The Asian Age
Borewells sucking Delhi dry: Survey
Massive fall in city groundwater level
Delhi is reportedly facing the highest decline of groundwater level among all the metros in the country. The data compiled by the Central Ground Water Board has revealed that the city’s water table — the level below which the ground is saturated with water — has fallen from 20 feet in 1977 to as much as 214 feet in some areas in the south- east region of the Ridge Forest area. This is precisely a little less than the height of the Qutab Minar.
With the local agencies making serious efforts to tabulate the data on all the borewells, the government was also in the process of acquiring waste lands, uncultivated surplus land of Goan Sabhas and new village lands to increase the city’s green cover. The city administration’s forest and wildlife department, which is supported by 19 greening agencies including civic bodies, hospitals and educational institutions, plans to plant five lakh seedlings during the current financial year.
A senior official said the ECO Task Force ( Army Personnel) are working towards restoration of ravines in the Asola Bhatti Wildlife Sanctuary, with a target to plant two lakh seedlings during the ensuing season. During the monsoon season, the department plans to conduct massive plantation drives in waste land areas like Gumanherda, Shastri Park, Gari Mandu and STP Premises in Kondli. The general public is also being involved in the drive by way of providing them free of cost seedlings from select outlets of Mother Dairy, petrol pumps and CNG stations.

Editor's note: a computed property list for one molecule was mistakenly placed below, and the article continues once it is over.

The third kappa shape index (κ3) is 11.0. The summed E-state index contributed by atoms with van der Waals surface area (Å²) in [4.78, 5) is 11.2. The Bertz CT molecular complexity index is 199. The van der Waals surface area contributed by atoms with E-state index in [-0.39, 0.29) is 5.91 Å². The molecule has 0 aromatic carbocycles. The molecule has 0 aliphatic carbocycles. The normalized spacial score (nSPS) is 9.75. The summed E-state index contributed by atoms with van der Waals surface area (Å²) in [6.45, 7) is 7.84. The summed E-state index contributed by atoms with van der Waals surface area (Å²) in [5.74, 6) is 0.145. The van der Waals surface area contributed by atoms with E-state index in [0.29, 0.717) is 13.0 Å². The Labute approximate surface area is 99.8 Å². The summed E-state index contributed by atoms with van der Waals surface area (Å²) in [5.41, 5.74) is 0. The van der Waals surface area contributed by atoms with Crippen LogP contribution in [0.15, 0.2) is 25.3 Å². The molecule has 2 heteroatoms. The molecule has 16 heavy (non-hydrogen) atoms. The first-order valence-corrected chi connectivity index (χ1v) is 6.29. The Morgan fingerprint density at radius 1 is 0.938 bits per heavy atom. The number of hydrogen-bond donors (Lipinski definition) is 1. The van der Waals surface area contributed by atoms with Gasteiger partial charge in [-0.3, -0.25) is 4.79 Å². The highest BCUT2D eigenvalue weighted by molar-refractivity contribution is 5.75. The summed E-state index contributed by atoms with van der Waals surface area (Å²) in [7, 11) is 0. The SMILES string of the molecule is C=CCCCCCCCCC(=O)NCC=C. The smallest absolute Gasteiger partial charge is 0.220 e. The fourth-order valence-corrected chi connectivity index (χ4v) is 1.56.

On the groundwater front, the CGWB data has revealed that large parts of Southwest Delhi, South Delhi and Southeast Delhi were among the worst affected areas. Experts are attributing the decline in the groundwater level directly to the use of millions of illegal borewells that are sucking the city dry.
A recent Right to Information query showed there were 4.65 lakh borewells operating illegally in the national capital. The Delhi Jal Board officials privately admitted these figures were just an estimate as the actual number of illegal borewells could be much higher. The city administration’s environment department has already asked Delhiites to disclose the details of borewells in their respective areas. The environment department has said that each and every borewell has to be registered with the city administration. A senior official said the administration was planning to get water metres installed at each borewell so that one could keep a tab on the water which is extracted on a daily basis. The administration also plans to introduce water cess on borewells. Official said it is very difficult to detect borewells which had been installed inside homes. “One cannot inspect these houses without an official search warrant.” Sources said the ministry of environment and forest was more concerned with the possibility of commercial exploitation than monitoring which households have installed these borewells.